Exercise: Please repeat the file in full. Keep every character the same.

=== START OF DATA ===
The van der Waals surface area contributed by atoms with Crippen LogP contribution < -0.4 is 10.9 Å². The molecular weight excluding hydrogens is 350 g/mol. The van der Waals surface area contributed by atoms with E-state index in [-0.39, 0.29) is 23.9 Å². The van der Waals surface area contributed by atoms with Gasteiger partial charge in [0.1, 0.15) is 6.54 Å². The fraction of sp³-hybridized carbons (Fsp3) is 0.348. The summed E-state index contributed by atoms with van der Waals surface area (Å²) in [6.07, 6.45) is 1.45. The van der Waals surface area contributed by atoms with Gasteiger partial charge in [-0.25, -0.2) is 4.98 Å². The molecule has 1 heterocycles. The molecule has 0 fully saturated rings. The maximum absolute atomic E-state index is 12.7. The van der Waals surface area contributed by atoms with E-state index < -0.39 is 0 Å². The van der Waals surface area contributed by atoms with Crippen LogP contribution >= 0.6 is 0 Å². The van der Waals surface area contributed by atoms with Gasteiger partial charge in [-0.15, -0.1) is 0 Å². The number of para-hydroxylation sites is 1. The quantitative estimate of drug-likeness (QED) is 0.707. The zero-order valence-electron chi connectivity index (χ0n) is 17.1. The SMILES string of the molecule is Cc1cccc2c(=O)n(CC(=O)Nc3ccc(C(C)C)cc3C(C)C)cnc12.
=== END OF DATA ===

The van der Waals surface area contributed by atoms with Crippen LogP contribution < -0.4 is 10.9 Å². The molecular weight excluding hydrogens is 350 g/mol. The van der Waals surface area contributed by atoms with E-state index in [-0.39, 0.29) is 23.9 Å². The van der Waals surface area contributed by atoms with Gasteiger partial charge in [0.1, 0.15) is 6.54 Å². The fraction of sp³-hybridized carbons (Fsp3) is 0.348. The summed E-state index contributed by atoms with van der Waals surface area (Å²) in [6.07, 6.45) is 1.45. The van der Waals surface area contributed by atoms with Gasteiger partial charge in [-0.25, -0.2) is 4.98 Å². The molecule has 1 heterocycles. The molecule has 0 fully saturated rings. The maximum absolute atomic E-state index is 12.7. The van der Waals surface area contributed by atoms with E-state index < -0.39 is 0 Å². The van der Waals surface area contributed by atoms with Crippen LogP contribution >= 0.6 is 0 Å². The van der Waals surface area contributed by atoms with Gasteiger partial charge in [-0.15, -0.1) is 0 Å². The number of para-hydroxylation sites is 1. The quantitative estimate of drug-likeness (QED) is 0.707. The zero-order valence-electron chi connectivity index (χ0n) is 17.1. The SMILES string of the molecule is Cc1cccc2c(=O)n(CC(=O)Nc3ccc(C(C)C)cc3C(C)C)cnc12.